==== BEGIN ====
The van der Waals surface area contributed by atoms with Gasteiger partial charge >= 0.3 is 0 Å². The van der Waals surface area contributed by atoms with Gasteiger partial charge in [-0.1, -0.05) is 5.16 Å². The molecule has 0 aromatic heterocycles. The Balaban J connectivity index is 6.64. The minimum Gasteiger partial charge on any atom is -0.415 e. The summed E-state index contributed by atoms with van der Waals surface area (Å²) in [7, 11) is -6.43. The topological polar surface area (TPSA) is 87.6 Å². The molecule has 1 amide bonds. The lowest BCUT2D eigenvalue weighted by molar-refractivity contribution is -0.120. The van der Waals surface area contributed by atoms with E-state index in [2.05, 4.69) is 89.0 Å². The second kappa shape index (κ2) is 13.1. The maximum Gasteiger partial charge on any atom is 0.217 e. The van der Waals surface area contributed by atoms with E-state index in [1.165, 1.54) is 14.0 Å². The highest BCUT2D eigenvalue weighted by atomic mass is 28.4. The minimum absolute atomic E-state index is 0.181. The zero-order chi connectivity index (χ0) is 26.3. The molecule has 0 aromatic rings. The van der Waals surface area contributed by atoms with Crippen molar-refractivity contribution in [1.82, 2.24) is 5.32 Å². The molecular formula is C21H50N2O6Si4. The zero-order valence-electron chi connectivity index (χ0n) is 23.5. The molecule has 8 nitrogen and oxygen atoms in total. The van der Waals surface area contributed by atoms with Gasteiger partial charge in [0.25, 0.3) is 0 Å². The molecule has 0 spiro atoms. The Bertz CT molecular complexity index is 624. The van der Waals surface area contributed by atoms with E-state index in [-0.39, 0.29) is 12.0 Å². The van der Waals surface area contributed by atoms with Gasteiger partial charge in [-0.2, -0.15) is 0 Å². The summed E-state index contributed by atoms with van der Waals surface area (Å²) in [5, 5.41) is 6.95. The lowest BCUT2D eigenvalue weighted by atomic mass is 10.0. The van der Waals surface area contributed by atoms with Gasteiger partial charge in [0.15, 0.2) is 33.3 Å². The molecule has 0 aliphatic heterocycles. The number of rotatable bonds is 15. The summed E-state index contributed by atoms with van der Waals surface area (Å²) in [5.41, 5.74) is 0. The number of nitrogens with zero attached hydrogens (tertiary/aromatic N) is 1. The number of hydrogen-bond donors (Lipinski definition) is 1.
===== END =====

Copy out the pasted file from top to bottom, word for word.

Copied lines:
The van der Waals surface area contributed by atoms with Gasteiger partial charge >= 0.3 is 0 Å². The van der Waals surface area contributed by atoms with Gasteiger partial charge in [-0.1, -0.05) is 5.16 Å². The molecule has 0 aromatic heterocycles. The Balaban J connectivity index is 6.64. The minimum Gasteiger partial charge on any atom is -0.415 e. The summed E-state index contributed by atoms with van der Waals surface area (Å²) in [7, 11) is -6.43. The topological polar surface area (TPSA) is 87.6 Å². The molecule has 1 amide bonds. The lowest BCUT2D eigenvalue weighted by molar-refractivity contribution is -0.120. The van der Waals surface area contributed by atoms with E-state index in [2.05, 4.69) is 89.0 Å². The second kappa shape index (κ2) is 13.1. The maximum Gasteiger partial charge on any atom is 0.217 e. The van der Waals surface area contributed by atoms with E-state index in [1.165, 1.54) is 14.0 Å². The highest BCUT2D eigenvalue weighted by atomic mass is 28.4. The minimum absolute atomic E-state index is 0.181. The zero-order chi connectivity index (χ0) is 26.3. The molecule has 0 aromatic rings. The van der Waals surface area contributed by atoms with Crippen molar-refractivity contribution in [1.82, 2.24) is 5.32 Å². The molecular formula is C21H50N2O6Si4. The zero-order valence-electron chi connectivity index (χ0n) is 23.5. The molecule has 8 nitrogen and oxygen atoms in total. The van der Waals surface area contributed by atoms with Gasteiger partial charge in [0.25, 0.3) is 0 Å². The molecule has 0 spiro atoms. The Bertz CT molecular complexity index is 624. The van der Waals surface area contributed by atoms with E-state index in [-0.39, 0.29) is 12.0 Å². The van der Waals surface area contributed by atoms with Gasteiger partial charge in [-0.2, -0.15) is 0 Å². The summed E-state index contributed by atoms with van der Waals surface area (Å²) in [5, 5.41) is 6.95. The lowest BCUT2D eigenvalue weighted by atomic mass is 10.0. The van der Waals surface area contributed by atoms with Gasteiger partial charge in [0.15, 0.2) is 33.3 Å². The molecule has 0 aliphatic heterocycles. The number of rotatable bonds is 15. The summed E-state index contributed by atoms with van der Waals surface area (Å²) in [5.41, 5.74) is 0. The number of nitrogens with zero attached hydrogens (tertiary/aromatic N) is 1. The number of hydrogen-bond donors (Lipinski definition) is 1.